If Obama were to call for teachers to return to work and accept the new requirements proposed by Emanuel’s administration, it would play very well with the suburban mothers who will likely decide the election. Those voters are very concerned about the country’s crumbling public education system and might be gratified to see Obama take a stand against teacher unions.
However popular teacher union are in Chicago, they have fallen into disrepute nationally. The crusade for accountability and flexibility in union rules has become a national concern as in the film “Waiting for Superman.”
If Obama were seen standing up to his political benefactors in the government unions, he would have a chance to change public perceptions about him and his administration. To further abuse a much-overused phrase, it could be a “Sister Souljah moment.”
But Obama is counting heavily on the money and ground troops of government unions to prevail in November. The incremental efforts at reform by his administration were already unpopular with this most-important Democratic bloc. Voicing disapproval for a strike that union members see as a principled struggle would be very costly.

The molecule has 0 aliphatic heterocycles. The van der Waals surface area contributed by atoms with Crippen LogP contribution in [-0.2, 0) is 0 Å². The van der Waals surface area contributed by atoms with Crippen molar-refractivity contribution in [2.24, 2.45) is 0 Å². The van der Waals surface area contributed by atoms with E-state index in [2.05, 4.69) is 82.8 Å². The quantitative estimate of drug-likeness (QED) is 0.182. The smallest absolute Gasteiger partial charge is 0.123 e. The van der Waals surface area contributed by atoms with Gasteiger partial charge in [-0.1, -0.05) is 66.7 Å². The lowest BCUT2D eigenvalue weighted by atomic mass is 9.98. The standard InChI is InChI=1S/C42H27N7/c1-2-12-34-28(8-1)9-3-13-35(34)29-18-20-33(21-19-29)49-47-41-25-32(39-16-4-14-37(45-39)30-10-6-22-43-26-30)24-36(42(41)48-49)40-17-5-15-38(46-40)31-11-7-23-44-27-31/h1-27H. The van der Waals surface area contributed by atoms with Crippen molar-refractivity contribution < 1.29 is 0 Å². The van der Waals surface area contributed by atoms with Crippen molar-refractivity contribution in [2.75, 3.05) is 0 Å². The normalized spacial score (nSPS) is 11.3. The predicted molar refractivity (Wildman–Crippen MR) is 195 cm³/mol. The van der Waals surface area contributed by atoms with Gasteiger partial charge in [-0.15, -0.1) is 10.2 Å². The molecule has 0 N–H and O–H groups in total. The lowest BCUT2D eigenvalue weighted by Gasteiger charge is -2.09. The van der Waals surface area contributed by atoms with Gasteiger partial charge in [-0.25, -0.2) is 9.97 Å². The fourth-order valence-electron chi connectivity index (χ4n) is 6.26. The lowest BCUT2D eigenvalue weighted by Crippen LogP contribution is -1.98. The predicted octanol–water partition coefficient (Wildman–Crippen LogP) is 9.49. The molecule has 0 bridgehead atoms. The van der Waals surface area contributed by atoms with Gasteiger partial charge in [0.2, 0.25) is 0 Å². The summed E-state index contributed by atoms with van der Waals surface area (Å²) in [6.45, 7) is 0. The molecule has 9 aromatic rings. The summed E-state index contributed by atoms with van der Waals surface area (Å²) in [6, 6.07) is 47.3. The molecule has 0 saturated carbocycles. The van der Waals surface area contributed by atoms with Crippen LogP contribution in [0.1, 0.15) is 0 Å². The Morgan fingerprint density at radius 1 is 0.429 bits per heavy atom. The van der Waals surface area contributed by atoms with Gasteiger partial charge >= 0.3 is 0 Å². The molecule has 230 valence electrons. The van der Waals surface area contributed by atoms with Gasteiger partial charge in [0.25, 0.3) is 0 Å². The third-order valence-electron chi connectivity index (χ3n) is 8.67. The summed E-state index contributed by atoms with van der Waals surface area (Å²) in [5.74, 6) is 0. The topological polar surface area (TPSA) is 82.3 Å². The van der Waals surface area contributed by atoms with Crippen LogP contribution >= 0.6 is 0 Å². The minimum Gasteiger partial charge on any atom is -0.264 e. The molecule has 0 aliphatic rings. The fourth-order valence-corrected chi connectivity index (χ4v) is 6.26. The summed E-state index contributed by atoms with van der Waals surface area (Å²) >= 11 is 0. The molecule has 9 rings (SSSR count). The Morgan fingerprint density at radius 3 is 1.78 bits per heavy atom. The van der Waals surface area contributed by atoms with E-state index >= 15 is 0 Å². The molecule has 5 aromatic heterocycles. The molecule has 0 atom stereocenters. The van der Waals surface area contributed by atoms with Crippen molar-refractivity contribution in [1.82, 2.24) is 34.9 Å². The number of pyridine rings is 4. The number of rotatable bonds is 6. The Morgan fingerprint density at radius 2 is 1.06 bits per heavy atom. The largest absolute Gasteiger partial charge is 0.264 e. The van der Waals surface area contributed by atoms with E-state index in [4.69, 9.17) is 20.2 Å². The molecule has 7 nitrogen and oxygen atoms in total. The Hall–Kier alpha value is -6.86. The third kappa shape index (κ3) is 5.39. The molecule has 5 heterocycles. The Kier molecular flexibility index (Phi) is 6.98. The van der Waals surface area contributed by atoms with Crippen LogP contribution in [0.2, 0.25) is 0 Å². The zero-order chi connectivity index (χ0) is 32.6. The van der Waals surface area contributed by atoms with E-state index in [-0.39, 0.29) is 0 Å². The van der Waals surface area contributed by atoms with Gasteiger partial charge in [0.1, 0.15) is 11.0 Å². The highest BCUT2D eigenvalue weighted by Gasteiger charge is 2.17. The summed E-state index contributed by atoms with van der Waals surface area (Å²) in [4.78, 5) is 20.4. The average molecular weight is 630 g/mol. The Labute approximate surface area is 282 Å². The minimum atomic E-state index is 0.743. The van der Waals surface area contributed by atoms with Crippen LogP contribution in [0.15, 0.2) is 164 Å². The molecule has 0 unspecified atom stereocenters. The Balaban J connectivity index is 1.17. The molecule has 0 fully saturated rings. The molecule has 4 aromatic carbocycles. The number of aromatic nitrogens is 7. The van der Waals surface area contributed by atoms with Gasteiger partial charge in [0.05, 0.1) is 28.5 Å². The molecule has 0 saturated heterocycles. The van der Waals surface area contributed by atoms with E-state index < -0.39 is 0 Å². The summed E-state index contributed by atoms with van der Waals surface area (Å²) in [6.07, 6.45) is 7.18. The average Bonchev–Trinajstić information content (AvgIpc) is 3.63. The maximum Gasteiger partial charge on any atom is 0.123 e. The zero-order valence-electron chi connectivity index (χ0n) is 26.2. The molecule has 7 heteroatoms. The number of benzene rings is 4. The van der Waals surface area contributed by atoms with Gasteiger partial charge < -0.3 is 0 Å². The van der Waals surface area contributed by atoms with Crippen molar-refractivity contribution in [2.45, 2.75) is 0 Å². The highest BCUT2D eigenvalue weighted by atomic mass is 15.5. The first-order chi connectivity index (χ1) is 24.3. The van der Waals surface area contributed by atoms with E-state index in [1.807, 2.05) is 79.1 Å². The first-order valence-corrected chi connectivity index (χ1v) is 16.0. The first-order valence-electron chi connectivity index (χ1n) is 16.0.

If he speaks out in favor of the strikers, even in tentative terms, Obama would look like a captive of his base. If he speaks out against them, even tentatively, he risks further exacerbating the wide enthusiasm gap with Republicans this year.
The best hope for Obama is that the storm passes quickly and he isn’t forced into the fight. That’s why you can be sure that the efforts behind the scenes in Obamaland to get this strike ended are intense.
Chris Stirewalt is digital politics editor for Fox News, and his POWER PLAY column appears Monday-Friday on FoxNews.com. Catch Chris Live online daily at 11:30 am ET at live.foxnews.com